I can, though, already share a few superficial observations. First, the respondents won the battle of the amici on pure numbers. Six amicus briefs were filed in support of respondents (the five today here and the one last week here), while only two amicus briefs were filed in support of petitioners (recall that the judges' brief was technically filed not in support of either party). Second, though most of the respondents briefs come from traditional defender groups, the amicus effort by the Washington Legal Foundation adds some interesting diversity to the groups and interests supporting Booker and Fanfan. Indeed, I could not help but notice from the WLF website that Attorney General John Ashcroft has praised WLF as "independent, respected, and influential." I suppose how influential, at least in this case, remains to be seen.
Finally, for now, I must note how my new perspective on Blakely in terms of adversarial versus administrative justice detailed here has already given me new insights about the last round of briefing. Notably, the defenders of the existing guidelines regime are all entities which greatly benefit from a system of administrative justice: the SG represents DOJ and the prosecutors who are the chief (case-specific) administrators in the federal sentencing system; the USSC is an administrative agency which is the chief (system-wide) administrator of the federal sentencing system; and the Senators represent the legislative interest in continuing to be able to punish harshly without all the bother and expense that an adversarial system necessarily creates. And, tellingly, the judges' brief seems to reflect the fact that at least some judges are not all that troubled by an administrative sentencing system as long as the judges' themselves have the power (i.e., the "substantial judicial discretion") necessary to be the true chief administrator.
The Respondents' Briefs in Booker and Fanfan
I have now received the brief filed on behalf of Respondent Fanfan in the Supreme Court. It can be downloaded here:
I expect to have the Booker brief for posting soon, too.
UPDATE: And here it is:
Here come the amici for Respondents
In what I suspect is just the first two of a number of amicus filings, I have received the amicus briefs being filed by Families Against Mandatory Minimums and by the National Association of Criminal Defense Lawyers with the Supreme Court today in the Booker and Fanfan cases. The FAMM and NACDL efforts, both which address the applicability of Blakely to the federal guidelines and severability issues, can be downloaded here:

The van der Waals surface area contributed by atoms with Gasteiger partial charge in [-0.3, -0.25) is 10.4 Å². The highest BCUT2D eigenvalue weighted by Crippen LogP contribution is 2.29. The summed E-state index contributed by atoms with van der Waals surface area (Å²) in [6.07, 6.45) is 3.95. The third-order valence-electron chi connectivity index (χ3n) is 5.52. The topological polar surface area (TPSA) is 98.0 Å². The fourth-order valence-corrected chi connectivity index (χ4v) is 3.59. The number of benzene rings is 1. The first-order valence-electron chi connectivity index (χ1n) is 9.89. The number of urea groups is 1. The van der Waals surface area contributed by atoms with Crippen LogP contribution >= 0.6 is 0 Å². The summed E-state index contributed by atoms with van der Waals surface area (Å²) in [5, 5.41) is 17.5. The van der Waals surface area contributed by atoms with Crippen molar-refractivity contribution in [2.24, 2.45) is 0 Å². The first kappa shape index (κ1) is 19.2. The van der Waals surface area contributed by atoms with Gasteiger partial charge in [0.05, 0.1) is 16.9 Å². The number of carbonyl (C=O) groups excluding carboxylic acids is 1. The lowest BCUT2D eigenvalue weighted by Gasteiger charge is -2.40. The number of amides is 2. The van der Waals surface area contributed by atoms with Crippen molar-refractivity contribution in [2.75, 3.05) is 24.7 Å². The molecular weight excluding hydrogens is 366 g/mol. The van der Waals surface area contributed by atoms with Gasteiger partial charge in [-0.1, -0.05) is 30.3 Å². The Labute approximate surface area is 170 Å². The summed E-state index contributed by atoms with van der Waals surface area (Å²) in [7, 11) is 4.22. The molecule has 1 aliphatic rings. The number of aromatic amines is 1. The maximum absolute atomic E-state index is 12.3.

I hope to add any and all the other amicus filings I receive to this post and to use a separate post for the filings of the parties. Check back in later in the day, since I believe all the briefs must be filed this afternoon.
UPDATE: And now I have in copies of amicus briefs filed by the Washington Legal Foundation and by the National Association of Federal Defenders and by the New York Council of Defense Lawyers. The WLF and NAFD and NYCDL efforts can be downloaded below:
What Blakely is really about: adversarial versus administrative justice
Aided by yesterday's two wonderful Wall Street Journal articles (discussed here and here) and a great student comment at last week's Harvard panel, I think I finally have Blakely figured out. Blakely is really a battle between five Justices who champion an adversarial model of sentencing in which sentence-enhancing facts must be proved to a jury beyond a reasonable doubt, and four Justices clinging to a now-dated administrative model of sentencing where, in Justice Scalia's words, "a lone employee of the State" makes all critical findings and determinations.
The WSJ articles provide additional evidence of just how much modern federal sentencing has become a (prosecutor-controlled) administrative system of criminal justice. As the articles explain, US Sentencing Commission data reveal that 97 of every 100 federal convictions are now secured through guilty pleas. Sentences are increased by prosecutors by alleging at sentencing offenses and other facts that never were charged or proved, and guideline calculations are based almost exclusively on information in a pre-sentence report prepared by a probation officer who gets most offense information from a federal prosecutor. I am now reading Blakely as a statement that this administrative system of sentencing cannot persist if we are truly committed to an adversarial system of criminal justice.
The sparring between Justices Scalia and Breyer makes so much more sense when viewed through this adversarial/administrative lens. Justice Scalia assails Justice Breyer's "esteem for non-adversarial truth-seeking processes" and asserts that "Our Constitution and the common-law traditions it entrenches ... do not admit the contention that facts are better discovered by judicial inquisition than by adversarial testing before a jury." Slip op. at 17. And Justice Scalia concludes his Blakely opinion with this telling passage: